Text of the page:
Last week Nestlé SA of Switzerland took Indian food regulators to court to challenge a ban on the company’s instant noodles, which authorities claim contain hazardous levels of lead. Meanwhile in China, Western consumer product groups such as Unilever are feeling the heat as large numbers of Chinese are turning from shopping malls to e-commerce retailing.
Nestlé, the Swiss food giant, which is the world's biggest food and beverage group, has been struggling to respond to claims by state regulators that they found illegally high amounts of lead in samples of Maggi 2-Minute Noodles — one of Nestlé’s best-selling products in India.
“In India Maggi is synonymous with noodles and completely dominates the market with 63% share in 2014,” said food analyst Lianne van den Bos of Euromonitor International according to swissinfo.ch. “This means that the brand has a lot to lose.”
According to Euromonitor, India is the second largest single market for Nestlé’s Maggi brand with retail sales worth $623m (CHF579m) in 2014 across noodles, table sauces and other products.
The Bombay High Court asked food regulators to submit a written explanation within two weeks. The court is slated to hear the petition again on 30 June.
The Journal says analysts say Nestlé isn’t alone in its uncertainty about product approvals and testing. Earlier this week, the authority listed hundreds of products — many made by international brands — that it said were being sold in India without their approval. And Unilever PLC said Wednesday that it was pulling its own instant noodles from sale in India until further clarity on rules and approvals.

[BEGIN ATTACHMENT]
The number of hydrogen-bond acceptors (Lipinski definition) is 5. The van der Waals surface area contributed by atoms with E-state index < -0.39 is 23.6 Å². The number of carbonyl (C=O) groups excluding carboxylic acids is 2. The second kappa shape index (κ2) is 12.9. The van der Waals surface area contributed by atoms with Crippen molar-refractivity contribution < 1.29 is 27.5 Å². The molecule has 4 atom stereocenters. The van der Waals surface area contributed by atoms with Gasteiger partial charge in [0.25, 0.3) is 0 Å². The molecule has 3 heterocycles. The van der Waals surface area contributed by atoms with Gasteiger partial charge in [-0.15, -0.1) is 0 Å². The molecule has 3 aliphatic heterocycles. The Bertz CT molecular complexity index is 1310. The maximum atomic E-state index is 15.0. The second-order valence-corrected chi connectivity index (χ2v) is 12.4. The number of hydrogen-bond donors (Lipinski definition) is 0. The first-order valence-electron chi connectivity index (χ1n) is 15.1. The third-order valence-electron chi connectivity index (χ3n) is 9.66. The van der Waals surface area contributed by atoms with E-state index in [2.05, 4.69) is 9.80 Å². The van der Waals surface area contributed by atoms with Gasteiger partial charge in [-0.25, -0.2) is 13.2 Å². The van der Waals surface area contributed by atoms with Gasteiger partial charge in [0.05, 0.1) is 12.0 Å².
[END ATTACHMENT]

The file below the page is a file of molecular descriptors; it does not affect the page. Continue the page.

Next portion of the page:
In a related development, The Washington Post reported on Friday that House Democrats dealt President Obama a humiliating defeat on his free-trade initiative Friday, derailing a key priority for the president and rebuffing his rare, personal pleas for their support.
The defeat at the hands of his own party placed Obama’s trade agenda in limbo and exposed deep party divisions on economic policy, leaving the pro-trade Democrats marginalized by the anti-corporate wing of the party, which has been on the rise since the 2008 financial collapse. It also exposed the weakening hand of House Minority Leader Nancy Pelosi, who had worked for days to avoid a Democratic takedown of the president’s agenda, only to throw her support in with the rank-and-file rebellion at the last minute.
The Wall Street Journal reported Sunday that the recent exodus from retail stores has disrupted retailers world-wide, with global e-commerce topping $1.3tn last year. But in China, the move online happened with greater force, partly because of the speed of smartphone penetration.
The Journal says consumer-goods sales from the top 100 retail chains accounted for 8% of total sales in 2014, down from 11.2% in 2009, according to the research arm of DTZ, a commercial real-estate-services firm.
For Unilever, which relies on emerging markets for around 60% of its revenue, the China falloff contributed to a 2.7% drop in global revenue last year.
Sales of nonfood items, which include shampoo and soap, fell 13% to 7.3bn yuan (around $1.18bn) in 2014, according to market-research firm Kantar Worldpanel China.
Many countries use regulations to protect local industry.
Pessimism about growth and profitability has forced European businesses to cut back significantly, particularly through headcount reduction: 39% are planning to cut costs—a large jump from just 24% in 2014—with most of them planning employee lay-offs. China remains a key market and thus European companies want the ‘new normal’, much like China wants to move its economy up the value chain. However, the regulatory framework has yet to come into place. In particular, a better implementation of the rule of law is seen as the top driver for China’s economic development going forward, according to the Business Confidence Survey 2015 released last week by the European Union Chamber of Commerce in China and Roland Berger Strategy Consultants.
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